The rapid fall in costs of wind and solar power, combined with flexible demand in technology, could replace “more than half” of coal and gas-powered electricity in Europe by 2030, according to new research published on Tuesday (21 November), European media informs.
A report from consultants Artelys, to be unveiled in Brussels today, updates the cost projections that form the basis of the European Commission’s modelling for the EU’s energy and climate change goals up to 2030.
According to the analysis, the EU could confidently opt for a 61% share of electricity generated from renewable sources by 2030, instead of the 49% currently foreseen in EU projections.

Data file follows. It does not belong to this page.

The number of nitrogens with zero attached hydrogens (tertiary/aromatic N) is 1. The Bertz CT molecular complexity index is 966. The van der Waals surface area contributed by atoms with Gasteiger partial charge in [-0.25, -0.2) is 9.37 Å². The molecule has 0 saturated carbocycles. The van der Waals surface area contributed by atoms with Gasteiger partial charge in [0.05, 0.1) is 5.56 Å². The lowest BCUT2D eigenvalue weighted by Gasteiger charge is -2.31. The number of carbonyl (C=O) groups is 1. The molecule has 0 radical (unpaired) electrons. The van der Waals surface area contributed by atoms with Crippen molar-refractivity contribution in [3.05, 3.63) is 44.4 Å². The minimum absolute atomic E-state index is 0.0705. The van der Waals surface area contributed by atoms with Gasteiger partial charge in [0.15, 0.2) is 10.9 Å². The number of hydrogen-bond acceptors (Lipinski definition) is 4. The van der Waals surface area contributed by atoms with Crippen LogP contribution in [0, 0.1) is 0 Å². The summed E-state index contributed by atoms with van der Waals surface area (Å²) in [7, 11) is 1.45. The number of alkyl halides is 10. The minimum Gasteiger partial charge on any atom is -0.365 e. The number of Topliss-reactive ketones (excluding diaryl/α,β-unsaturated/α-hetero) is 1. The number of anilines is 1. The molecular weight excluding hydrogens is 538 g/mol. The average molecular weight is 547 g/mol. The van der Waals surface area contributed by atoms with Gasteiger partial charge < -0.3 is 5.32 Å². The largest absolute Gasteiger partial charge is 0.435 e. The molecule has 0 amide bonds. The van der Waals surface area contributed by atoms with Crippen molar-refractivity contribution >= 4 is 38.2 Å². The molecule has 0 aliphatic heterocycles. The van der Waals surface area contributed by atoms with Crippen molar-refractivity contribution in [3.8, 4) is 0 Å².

This would translate into an additional 265 million tonnes of avoided CO2 emissions, and savings of €600 million per year in energy system costs, the research found.
In fact, the falling costs of wind and solar power, combined with demand flexibility, means that it’s actually cheaper to go for 61% renewables and to decrease today’s level of gas generation by around 50%, the report found.
“The drop in the cost of clean technology has gone far beyond all expectations,” said Laurence Tubiana, the CEO of the European Climate Foundation (ECF), which commissioned the research. “The economics are now decisively tipping in favour of clean energy, making an even stronger case for higher EU ambition for 2030,” she added.
Tubiana’s words were echoed by Francesco Starace, the CEO of Italian power utility Enel, who recently took over the presidency of Eurelectric, the European power industry association.